PORT TOWNSEND — This movie could have been about the inspirational chef who faces down a physical injury — of catastrophic proportions — and “is still kicking butt in the outdoors,” said director Phil Baribeau.
But that would have been the easy way, he figures.
Instead, Baribeau and his friend and film subject Eduardo Garcia took a dive into what they call “the bottom of the barrel” after that injury. They also look deeply at Garcia’s relationship with his closest friend, Jennifer Jane, complete with “the good, the bad and the ugly,” as Baribeau put it.
This is the story of “Charged,” the Port Townsend Film Festival Pic for April. The 87-minute documentary will be available for streaming this Monday through next Sunday, April 11, along with a freshly recorded interview with Baribeau and Garcia, via PTfilmfest.com.
Tickets are $10, with proceeds benefiting both the festival and the independent filmmakers. The website also has a link to the movie’s trailer; for information and technical support, email [email protected] or phone 360-379-1333.
“Charged,” which began making the rounds to American film festivals in 2017, came to Port Townsend along with Garcia himself.
The film opens six years earlier when Garcia, on a solo hike in the Montana back country, finds a bear carcass. When he nudges it with his knife, a hidden power line sends 2,400 volts of electricity through his body.
There were nine exit wounds. Garcia’s body was severely burned; as he arrived at the hospital in Salt Lake City, he was told he was “a bag of bones with a heartbeat.” He later had four ribs removed and his infected left hand amputated.
Jane, who had been his girlfriend, had left him some months before, after Garcia had proven himself unfaithful. When she learned of the injury, she returned from England to be his caregiver through the ensuing months.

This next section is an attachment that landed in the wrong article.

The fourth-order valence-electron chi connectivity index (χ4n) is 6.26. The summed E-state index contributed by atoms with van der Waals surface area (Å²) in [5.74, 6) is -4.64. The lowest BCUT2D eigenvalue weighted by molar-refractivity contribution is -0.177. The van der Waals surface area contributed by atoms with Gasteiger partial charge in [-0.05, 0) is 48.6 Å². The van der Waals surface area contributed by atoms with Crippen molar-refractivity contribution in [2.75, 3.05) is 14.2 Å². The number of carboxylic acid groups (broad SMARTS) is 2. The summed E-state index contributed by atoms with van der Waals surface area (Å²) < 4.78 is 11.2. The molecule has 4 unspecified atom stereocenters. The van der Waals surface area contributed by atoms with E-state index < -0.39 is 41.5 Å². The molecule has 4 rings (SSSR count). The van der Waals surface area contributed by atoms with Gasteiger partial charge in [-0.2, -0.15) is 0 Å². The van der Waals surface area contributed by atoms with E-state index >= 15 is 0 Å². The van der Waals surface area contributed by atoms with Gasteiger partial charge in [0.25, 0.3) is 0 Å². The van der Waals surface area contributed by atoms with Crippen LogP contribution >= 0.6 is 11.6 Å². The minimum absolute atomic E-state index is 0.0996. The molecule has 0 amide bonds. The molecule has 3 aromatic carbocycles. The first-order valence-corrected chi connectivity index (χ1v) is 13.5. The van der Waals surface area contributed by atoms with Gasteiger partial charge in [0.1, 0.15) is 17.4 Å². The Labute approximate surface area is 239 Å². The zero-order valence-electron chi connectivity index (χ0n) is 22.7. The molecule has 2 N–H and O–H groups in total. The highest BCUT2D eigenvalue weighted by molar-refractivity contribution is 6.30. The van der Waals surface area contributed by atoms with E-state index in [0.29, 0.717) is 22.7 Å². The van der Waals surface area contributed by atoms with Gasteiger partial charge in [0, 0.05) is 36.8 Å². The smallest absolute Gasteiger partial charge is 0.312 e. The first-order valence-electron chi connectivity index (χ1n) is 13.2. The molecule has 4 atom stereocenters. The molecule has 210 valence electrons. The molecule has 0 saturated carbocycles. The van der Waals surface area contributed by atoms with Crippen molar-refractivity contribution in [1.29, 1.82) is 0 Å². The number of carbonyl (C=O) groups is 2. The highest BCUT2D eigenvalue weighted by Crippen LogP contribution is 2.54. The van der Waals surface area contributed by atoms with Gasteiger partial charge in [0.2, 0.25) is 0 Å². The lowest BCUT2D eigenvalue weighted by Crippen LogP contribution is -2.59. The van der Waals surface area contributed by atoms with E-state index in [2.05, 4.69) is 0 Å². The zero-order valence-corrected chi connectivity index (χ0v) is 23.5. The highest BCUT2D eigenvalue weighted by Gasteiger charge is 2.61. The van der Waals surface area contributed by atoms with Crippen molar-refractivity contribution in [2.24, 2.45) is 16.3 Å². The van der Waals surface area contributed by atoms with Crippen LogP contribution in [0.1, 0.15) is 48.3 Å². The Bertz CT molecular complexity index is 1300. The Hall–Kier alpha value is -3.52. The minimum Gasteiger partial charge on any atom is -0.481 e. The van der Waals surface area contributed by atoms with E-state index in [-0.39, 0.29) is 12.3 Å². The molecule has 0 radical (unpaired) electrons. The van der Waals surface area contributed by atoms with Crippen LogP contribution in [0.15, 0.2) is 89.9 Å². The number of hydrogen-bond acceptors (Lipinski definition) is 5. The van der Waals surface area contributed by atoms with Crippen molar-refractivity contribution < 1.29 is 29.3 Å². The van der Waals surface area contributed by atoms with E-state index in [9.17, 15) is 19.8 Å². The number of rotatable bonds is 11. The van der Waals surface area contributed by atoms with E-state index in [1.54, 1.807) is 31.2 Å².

Baribeau was a filmmaker and Garcia’s friend before he broached the idea of a documentary. In this movie, Baribeau hoped to go beyond Garcia’s triumphant return to work as a chef and to an active life as an athlete. He wanted to learn about the roles of love and forgiveness.
Garcia resisted for a while, then plunged in.
Janette Force, Port Townsend Film Festival executive director, conducts the 28-minute interview with the “Charged” filmmakers. She remarks on how the movie explores Garcia’s re-evaluation of his life.
Over the past year, “a lot of us have had to look in the mirror and see ourselves in hardship,” she said. We’ve had a chance to focus on what we have, rather than what we lack — as Garcia has done.
He responded that his injury has amplified his ability to connect with other people. During the question-and-answer sessions at those film festivals four years ago, Garcia eagerly listened to their stories.
Now the chef behind the Montana Mex culinary products company in Bozeman, he continues to hear from viewers just discovering the film. In their interview with Force, Garcia and Baribeau talk about their plans for more collaborative work.
And Garcia still marvels at humans’ ability to “flip the script,” as he says, when facing adversity.
“Eduardo remains one of the most inspiring and honest people I have had the pleasure to meet,” Force told the Peninsula Daily News.
Her favorite memory from his visit to Port Townsend: When he got down on hand, hook and knees to talk with Ben, a 6-year-old patron. Explaining how his prosthetic hook works, he encouraged Ben to explore it.
“Neither I nor Ben will ever forget that,” Force said.
“This is a film and a person I am proud to support.”
Jefferson County senior reporter Diane Urbani de la Paz can be reached at 360-417-3509 or [email protected]m.